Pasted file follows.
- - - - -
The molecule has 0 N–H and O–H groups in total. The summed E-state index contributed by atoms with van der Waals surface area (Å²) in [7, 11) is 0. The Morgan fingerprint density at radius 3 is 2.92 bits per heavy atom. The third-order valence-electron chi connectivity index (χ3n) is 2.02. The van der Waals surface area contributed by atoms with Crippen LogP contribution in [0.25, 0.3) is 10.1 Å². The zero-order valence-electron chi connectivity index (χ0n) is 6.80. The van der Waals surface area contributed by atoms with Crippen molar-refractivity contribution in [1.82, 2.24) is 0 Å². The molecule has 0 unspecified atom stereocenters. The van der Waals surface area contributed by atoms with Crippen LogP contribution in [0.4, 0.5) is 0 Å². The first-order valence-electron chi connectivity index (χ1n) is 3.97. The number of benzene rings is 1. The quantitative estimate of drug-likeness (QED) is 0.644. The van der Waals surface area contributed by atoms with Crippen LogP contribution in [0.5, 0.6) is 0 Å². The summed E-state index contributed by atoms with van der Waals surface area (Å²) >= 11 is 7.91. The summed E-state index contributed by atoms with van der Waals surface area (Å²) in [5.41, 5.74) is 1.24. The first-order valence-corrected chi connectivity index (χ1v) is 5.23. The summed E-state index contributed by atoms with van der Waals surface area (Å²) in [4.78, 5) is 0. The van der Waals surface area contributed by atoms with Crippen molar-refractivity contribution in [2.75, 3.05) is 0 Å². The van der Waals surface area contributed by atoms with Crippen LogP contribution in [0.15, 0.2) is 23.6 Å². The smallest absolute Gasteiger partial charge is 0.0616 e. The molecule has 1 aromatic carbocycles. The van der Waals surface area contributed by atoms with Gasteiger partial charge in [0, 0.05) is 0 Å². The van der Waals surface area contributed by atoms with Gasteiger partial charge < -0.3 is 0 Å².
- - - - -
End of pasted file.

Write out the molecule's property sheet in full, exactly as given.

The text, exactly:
The molecule has 0 N–H and O–H groups in total. The summed E-state index contributed by atoms with van der Waals surface area (Å²) in [7, 11) is 0. The Morgan fingerprint density at radius 3 is 2.92 bits per heavy atom. The third-order valence-electron chi connectivity index (χ3n) is 2.02. The van der Waals surface area contributed by atoms with Crippen LogP contribution in [0.25, 0.3) is 10.1 Å². The zero-order valence-electron chi connectivity index (χ0n) is 6.80. The van der Waals surface area contributed by atoms with Crippen molar-refractivity contribution in [1.82, 2.24) is 0 Å². The molecule has 0 unspecified atom stereocenters. The van der Waals surface area contributed by atoms with Crippen LogP contribution in [0.4, 0.5) is 0 Å². The first-order valence-electron chi connectivity index (χ1n) is 3.97. The number of benzene rings is 1. The quantitative estimate of drug-likeness (QED) is 0.644. The van der Waals surface area contributed by atoms with Crippen LogP contribution in [0.5, 0.6) is 0 Å². The summed E-state index contributed by atoms with van der Waals surface area (Å²) >= 11 is 7.91. The summed E-state index contributed by atoms with van der Waals surface area (Å²) in [5.41, 5.74) is 1.24. The first-order valence-corrected chi connectivity index (χ1v) is 5.23. The summed E-state index contributed by atoms with van der Waals surface area (Å²) in [4.78, 5) is 0. The van der Waals surface area contributed by atoms with Crippen molar-refractivity contribution in [2.75, 3.05) is 0 Å². The van der Waals surface area contributed by atoms with Crippen LogP contribution in [0.15, 0.2) is 23.6 Å². The smallest absolute Gasteiger partial charge is 0.0616 e. The molecule has 1 aromatic carbocycles. The van der Waals surface area contributed by atoms with Gasteiger partial charge in [0, 0.05) is 0 Å². The van der Waals surface area contributed by atoms with Gasteiger partial charge < -0.3 is 0 Å².